Saturday, 1 October 2016

Book #48

The Importance of Being Earnest by Oscar Wilde

Cecily Cardew and Gwendolen Fairfax are both in love with the same mythical suitor. Jack Worthing has wooed Gewndolen as Ernest while Algernon has also posed as Ernest to win the heart of Jack's ward, Cecily. When all four arrive at Jack's country home on the same weekend the "rivals" to fight for Ernest s undivided attention and the "Ernests" to claim their beloveds pandemonium breaks loose. Only a senile nursemaid and an old, discarded handbag can save the day.

It's all too easy to dismiss some of the great classics as dull before even picking them up. Even as an avid fan of Victorian literature, I'm guilty of this from time to time. I did not expect to shake with such laughter as I did reading this; Wilde has a skill for commenting on the ridiculousness and vanity of Victorian social custom.

The dialogue is masterful, the characters charming and hilarious, and Wilde's concept of Bunburyism reflects the rigidity of maintaining a good social reputation. Algernon invents an invalid friend named Mr Bunbury, who provides him with the excuse (through serious turns of fictitious ill health) to turn down dinner invitations, or indeed turn down anything he'd prefer not to attend, in order to escape to the country. The importance of being seen as an upstanding gentleman was high, but the temptation to escape it all and indulge in some mischief so strong, that Jack and Algernon play a deceiving game to satisfy the selfish curiosity they both hold dear.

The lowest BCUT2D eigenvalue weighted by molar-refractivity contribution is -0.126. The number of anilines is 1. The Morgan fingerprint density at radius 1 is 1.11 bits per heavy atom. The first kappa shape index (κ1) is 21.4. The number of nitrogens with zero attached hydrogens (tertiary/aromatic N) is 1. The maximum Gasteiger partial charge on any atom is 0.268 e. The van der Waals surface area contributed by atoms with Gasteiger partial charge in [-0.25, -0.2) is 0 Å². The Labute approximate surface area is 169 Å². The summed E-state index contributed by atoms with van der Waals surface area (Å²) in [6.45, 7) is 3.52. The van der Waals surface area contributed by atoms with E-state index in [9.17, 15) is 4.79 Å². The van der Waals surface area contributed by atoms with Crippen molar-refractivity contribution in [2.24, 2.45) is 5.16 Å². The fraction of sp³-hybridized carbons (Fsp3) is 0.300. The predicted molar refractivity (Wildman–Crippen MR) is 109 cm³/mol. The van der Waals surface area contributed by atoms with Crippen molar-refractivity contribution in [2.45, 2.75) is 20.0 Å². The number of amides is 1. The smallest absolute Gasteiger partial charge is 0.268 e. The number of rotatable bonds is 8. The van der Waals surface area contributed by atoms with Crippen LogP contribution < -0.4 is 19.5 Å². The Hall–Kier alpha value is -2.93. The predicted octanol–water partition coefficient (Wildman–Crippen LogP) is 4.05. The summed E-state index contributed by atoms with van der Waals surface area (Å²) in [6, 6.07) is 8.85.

I have a strong dislike for liars, so seeing the two of them become so entangled in the mess they'd created brought tears of laughter to my eyes. Watching the two women believe they are both engaged to the same man, and then subsequently entering into the most civil and polite slagging match of all time was also a great moment of fun. But the handbag - oh the handbag; that was the best of all.

To write such a funny play with an important message to the classes was Wilde's master stroke. An absolute classic, and one which, I imagine, could be improved only by a turn on the stage.

"Never speak disrespectfully of society, Algernon. Only people who can't get into it do that."

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